San Juan superintendent candidate from Lynden to meet with public tonight

Rick Thompson ... Lynden School District superintendent is a candidate for the San Juan Island School District superintendent job. - Lynden Tribune
Rick Thompson ... Lynden School District superintendent is a candidate for the San Juan Island School District superintendent job.
— image credit: Lynden Tribune

San Juan Island School District could have a new superintendent picked, and possibly this week.

In a special board meeting Jan. 15, the school board voted to invite Lynden Schools Superintendent Rick Thompson to apply for the position here.

Thompson’s interest set off a flurry of special board meetings and a public meet-and-greet session with Thompson here Tuesday, 5-6 p.m., in the Friday Harbor Middle School Commons.

Thompson has served as superintendent at Lynden for the past two years and prior to that was curriculum director there. He has indicated to the Lynden district that he will not be returning as superintendent next year.

“Rick Thompson shone brightly on our radar screen during our 2009 selection process yet was convinced by the Lynden district to stay on as their superintendent for another year,” San Juan School Board Chairman David McCauley said in a press release.

“He is well-known and has been highly recommended by former district administrators, regional ESD staff, and our recruiting firm Northwest Leadership Associates. While it is somewhat unusual to bring in a single candidate prior to initiating a general search, we see this as a continuation of the recruiting effort we began last year and feel we can leverage the continuity with last year’s process to evaluate Rick in light of the pool of candidates likely to be available to us this year.”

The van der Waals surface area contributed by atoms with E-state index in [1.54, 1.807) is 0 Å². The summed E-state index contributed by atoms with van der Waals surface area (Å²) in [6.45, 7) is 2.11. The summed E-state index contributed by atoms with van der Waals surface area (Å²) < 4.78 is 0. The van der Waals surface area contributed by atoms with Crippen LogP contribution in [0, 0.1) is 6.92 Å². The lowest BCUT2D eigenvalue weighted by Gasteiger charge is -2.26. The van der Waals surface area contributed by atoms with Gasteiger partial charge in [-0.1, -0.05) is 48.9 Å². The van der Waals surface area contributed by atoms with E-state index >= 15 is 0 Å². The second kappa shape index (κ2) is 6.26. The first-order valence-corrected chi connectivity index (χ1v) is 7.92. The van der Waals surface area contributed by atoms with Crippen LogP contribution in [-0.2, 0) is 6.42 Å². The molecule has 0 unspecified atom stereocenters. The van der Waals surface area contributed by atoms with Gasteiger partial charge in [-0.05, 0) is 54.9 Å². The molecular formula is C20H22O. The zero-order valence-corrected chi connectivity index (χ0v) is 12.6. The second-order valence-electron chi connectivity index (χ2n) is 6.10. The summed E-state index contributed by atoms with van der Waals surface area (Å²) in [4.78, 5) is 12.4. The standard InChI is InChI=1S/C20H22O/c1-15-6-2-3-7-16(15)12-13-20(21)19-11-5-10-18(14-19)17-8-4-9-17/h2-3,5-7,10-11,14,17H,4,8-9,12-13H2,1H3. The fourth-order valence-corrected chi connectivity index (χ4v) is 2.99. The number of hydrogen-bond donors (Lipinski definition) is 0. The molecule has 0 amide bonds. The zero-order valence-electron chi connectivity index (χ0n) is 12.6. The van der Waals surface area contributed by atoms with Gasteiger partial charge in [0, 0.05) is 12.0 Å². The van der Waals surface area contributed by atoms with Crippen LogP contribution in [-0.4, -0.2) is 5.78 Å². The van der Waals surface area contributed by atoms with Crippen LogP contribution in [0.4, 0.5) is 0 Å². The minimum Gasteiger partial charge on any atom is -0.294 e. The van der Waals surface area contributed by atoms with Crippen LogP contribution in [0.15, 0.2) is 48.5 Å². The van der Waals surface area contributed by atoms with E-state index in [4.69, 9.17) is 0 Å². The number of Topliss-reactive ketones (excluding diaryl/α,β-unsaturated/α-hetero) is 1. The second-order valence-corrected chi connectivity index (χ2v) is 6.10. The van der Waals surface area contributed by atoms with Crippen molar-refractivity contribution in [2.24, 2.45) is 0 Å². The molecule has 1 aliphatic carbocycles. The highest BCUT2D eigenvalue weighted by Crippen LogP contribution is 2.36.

The school board is scheduled to meet today at 5 p.m. in the Friday Harbor High School library. Board members will meet first in closed session to “review qualifications of superintendent candidate.” In open session, there will be an update on the superintendent search, followed by a possible board vote, according to the agenda.

Should the district not hire Thompson, it will immediately open the position and advertise for applications to be submitted in February for a final decision in early April, McCauley said earlier.

Thompson described his superintendency in Lynden as similar to San Juan’s interim superintendent, Walt Wegener. Thompson was Lynden’s director of curriculum and student learning and was elevated to interim superintendent in fall 2008.

“The board is doing a full search and I chose not to become part of that pool,” Thompson said. “I decided that for my career, for some of my professional goals, it was not a good fit for me here.”

The Lynden School District has three elementary schools, a middle school, a high school and a parent-partnership program that Thompson said is similar to San Juan’s Griffin Bay School.

Wegener was hired on an interim basis last year to succeed Michael Soltman, who left to become superintendent on Vashon Island. At the time, Wegener was student services coordinator in Toppenish.